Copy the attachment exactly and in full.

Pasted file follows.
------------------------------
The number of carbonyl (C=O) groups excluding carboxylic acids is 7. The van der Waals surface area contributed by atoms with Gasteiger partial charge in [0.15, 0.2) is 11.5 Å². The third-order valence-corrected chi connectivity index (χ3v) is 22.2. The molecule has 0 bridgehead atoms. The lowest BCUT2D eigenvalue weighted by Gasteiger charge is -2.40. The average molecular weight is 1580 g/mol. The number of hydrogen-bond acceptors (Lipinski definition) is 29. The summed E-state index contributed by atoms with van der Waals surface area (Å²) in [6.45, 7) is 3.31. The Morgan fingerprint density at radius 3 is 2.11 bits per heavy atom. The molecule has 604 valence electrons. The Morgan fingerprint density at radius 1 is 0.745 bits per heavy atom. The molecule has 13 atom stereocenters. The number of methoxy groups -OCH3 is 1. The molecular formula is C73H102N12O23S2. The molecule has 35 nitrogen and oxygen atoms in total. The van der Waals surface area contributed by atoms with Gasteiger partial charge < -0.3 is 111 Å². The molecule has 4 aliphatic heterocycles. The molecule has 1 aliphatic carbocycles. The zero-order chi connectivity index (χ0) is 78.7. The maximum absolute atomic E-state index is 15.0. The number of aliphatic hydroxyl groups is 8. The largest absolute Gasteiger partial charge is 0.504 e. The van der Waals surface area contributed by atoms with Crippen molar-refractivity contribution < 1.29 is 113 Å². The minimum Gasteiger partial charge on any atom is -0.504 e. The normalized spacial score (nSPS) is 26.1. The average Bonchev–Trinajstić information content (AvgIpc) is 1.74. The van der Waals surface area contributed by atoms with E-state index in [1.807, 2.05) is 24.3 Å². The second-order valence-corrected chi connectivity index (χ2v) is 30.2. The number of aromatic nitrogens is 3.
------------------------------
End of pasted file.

The number of carbonyl (C=O) groups excluding carboxylic acids is 7. The van der Waals surface area contributed by atoms with Gasteiger partial charge in [0.15, 0.2) is 11.5 Å². The third-order valence-corrected chi connectivity index (χ3v) is 22.2. The molecule has 0 bridgehead atoms. The lowest BCUT2D eigenvalue weighted by Gasteiger charge is -2.40. The average molecular weight is 1580 g/mol. The number of hydrogen-bond acceptors (Lipinski definition) is 29. The summed E-state index contributed by atoms with van der Waals surface area (Å²) in [6.45, 7) is 3.31. The Morgan fingerprint density at radius 3 is 2.11 bits per heavy atom. The molecule has 604 valence electrons. The Morgan fingerprint density at radius 1 is 0.745 bits per heavy atom. The molecule has 13 atom stereocenters. The number of methoxy groups -OCH3 is 1. The molecular formula is C73H102N12O23S2. The molecule has 35 nitrogen and oxygen atoms in total. The van der Waals surface area contributed by atoms with Gasteiger partial charge < -0.3 is 111 Å². The molecule has 4 aliphatic heterocycles. The molecule has 1 aliphatic carbocycles. The zero-order chi connectivity index (χ0) is 78.7. The maximum absolute atomic E-state index is 15.0. The number of aliphatic hydroxyl groups is 8. The largest absolute Gasteiger partial charge is 0.504 e. The van der Waals surface area contributed by atoms with Crippen molar-refractivity contribution < 1.29 is 113 Å². The minimum Gasteiger partial charge on any atom is -0.504 e. The normalized spacial score (nSPS) is 26.1. The average Bonchev–Trinajstić information content (AvgIpc) is 1.74. The van der Waals surface area contributed by atoms with E-state index in [1.807, 2.05) is 24.3 Å². The second-order valence-corrected chi connectivity index (χ2v) is 30.2. The number of aromatic nitrogens is 3.